for the week@
* European, U.S. stocks recover on govt spending hopes
* MSCI's world equity index down 16% so far this week
* Italian govt debt hit again as death toll passes 1,000
* European shares steady on stimulus hopes
* World FX rates year-to-date http://tmsnrt.rs/2egbfVh (Updates prices, comments)
NEW YORK, March 13 (Reuters) - Stocks across the globe bounced back on Friday but hopes of more central bank stimulus and government spending went only so far and indexes were set to post large weekly drops after days of pandemic-related panic-selling across markets.
Volatility is seen remaining high, with sharp moves expected in both directions and across asset classes. The S&P 500 rose as much as 6.1% intraday on Friday and was last up 3.2%.
Stocks reacted to reports that U.S. President Donald Trump will declare a national emergency over the fast-spreading coronavirus, opening the door to more federal aid. Two weeks ago he had called the now-pandemic a "hoax" meant to damage his presidency.
Wall Street led stocks higher to close the week, on bets that coordinated monetary and fiscal stimulus in response to the coronavirus pandemic could help soften the expected blow to the global economy.
"There is a lot going on in the market right now and we need the backing of the government more than we already have," said Gene Goldman, chief investment officer at Cetera Investment Management in California.
The Dow Jones Industrial Average rose 745.37 points, or 3.52%, to 21,945.99, the S&P 500 gained 80.05 points, or 3.23%, to 2,560.69 and the Nasdaq Composite added 210.99 points, or 2.93%, to 7,412.79.
On Thursday, the Dow dropped 10%. The indexes were still more than 25% below their record highs hit mid-February.
The pan-European STOXX 600 index rose 1.43% and MSCI's gauge of stocks across the globe gained 1.72% after falling by the largest percentage on record on Thursday.
Earlier, Japan's Nikkei fell 10% before paring losses to close 6% lower. Australia's S&P/ASX200 had its wildest trading day on record, falling past 8% before surging in the last minutes of trade to settle 4.4% higher at the close.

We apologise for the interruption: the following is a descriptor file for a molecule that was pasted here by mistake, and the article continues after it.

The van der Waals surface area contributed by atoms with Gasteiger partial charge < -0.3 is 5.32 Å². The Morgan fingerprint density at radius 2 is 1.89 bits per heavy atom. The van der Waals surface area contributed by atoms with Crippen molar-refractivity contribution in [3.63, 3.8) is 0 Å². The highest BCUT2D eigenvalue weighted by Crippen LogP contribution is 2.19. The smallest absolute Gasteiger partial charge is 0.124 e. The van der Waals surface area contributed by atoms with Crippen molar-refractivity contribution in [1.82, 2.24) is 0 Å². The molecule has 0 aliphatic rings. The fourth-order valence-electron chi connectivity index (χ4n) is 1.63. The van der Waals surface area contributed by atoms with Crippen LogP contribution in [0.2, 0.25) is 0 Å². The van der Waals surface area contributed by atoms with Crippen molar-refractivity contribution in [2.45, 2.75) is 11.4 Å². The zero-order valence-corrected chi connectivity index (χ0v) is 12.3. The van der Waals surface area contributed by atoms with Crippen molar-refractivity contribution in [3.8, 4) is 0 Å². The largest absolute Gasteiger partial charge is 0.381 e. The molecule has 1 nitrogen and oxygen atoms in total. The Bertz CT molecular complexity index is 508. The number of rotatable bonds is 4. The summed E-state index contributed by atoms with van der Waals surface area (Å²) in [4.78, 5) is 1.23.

Nikkei futures rose 3.53%.
U.S. Treasury yields rose as liquidity remained scarce even after the New York Federal Reserve's action to make a massive amount of cash available.
Benchmark 10-year notes last fell 25/32 in price to yield 0.9313%, from 0.852% late on Thursday.
Justin Hoogendoorn, head of fixed income strategy and analytics at Piper Sandler in Chicago, said there were "very little bids" in the market.
"It really does scream volatility, scream that there's a lack of liquidity in the marketplace," he said.
Italy, where the COVID-19 death toll shot past 1,000 people, saw its borrowing costs spike by about 73 basis points this week - the most for any week since 1994.
Bond yields rose across the euro zone as investors' expectations grew for fiscal stimulus in the region to combat the coronavirus pandemic.
Oil prices were set for their biggest weekly slide since the 2008 financial crisis despite Friday's gains, as the coronavirus outbreak threatened demand and crude producers promised more supply.
U.S. crude rose 1.52% to $31.98 per barrel and Brent was last at $34.18, up 2.89% on the day.
The dollar extender its previous session's Dollar buying overnight, but the yen felt the pressure of risk-on trading.
Market participants said signs of dollar funding stress persist and policymakers probably need to do even more.
"Underlying concerns regarding the economic fallout from the coronavirus on credit markets broadly remain," said Shaun Osborne, chief FX strategist at Scotiabank in Toronto.
"It may be tempting to look for signs of a low in global stocks but with the underlying issue - the coronavirus - still unchecked, we think that is premature at this point," he added.
The dollar index rose 1.217%, with the euro down 0.9% to $1.1082.
The Japanese yen weakened 3.05% versus the greenback at 107.94 per dollar, while sterling was last trading at $1.2296, down 2.19% on the day.
(Reporting by Rodrigo Campos; additional reporting by Sanjana Shivdas in Bengaluru, Gertrude Chavez-Dreyfuss in New York, Karen Pierog in Chicago, Ron Bousso in London; Editing by Steve Orlofsky and Nick Zieminski)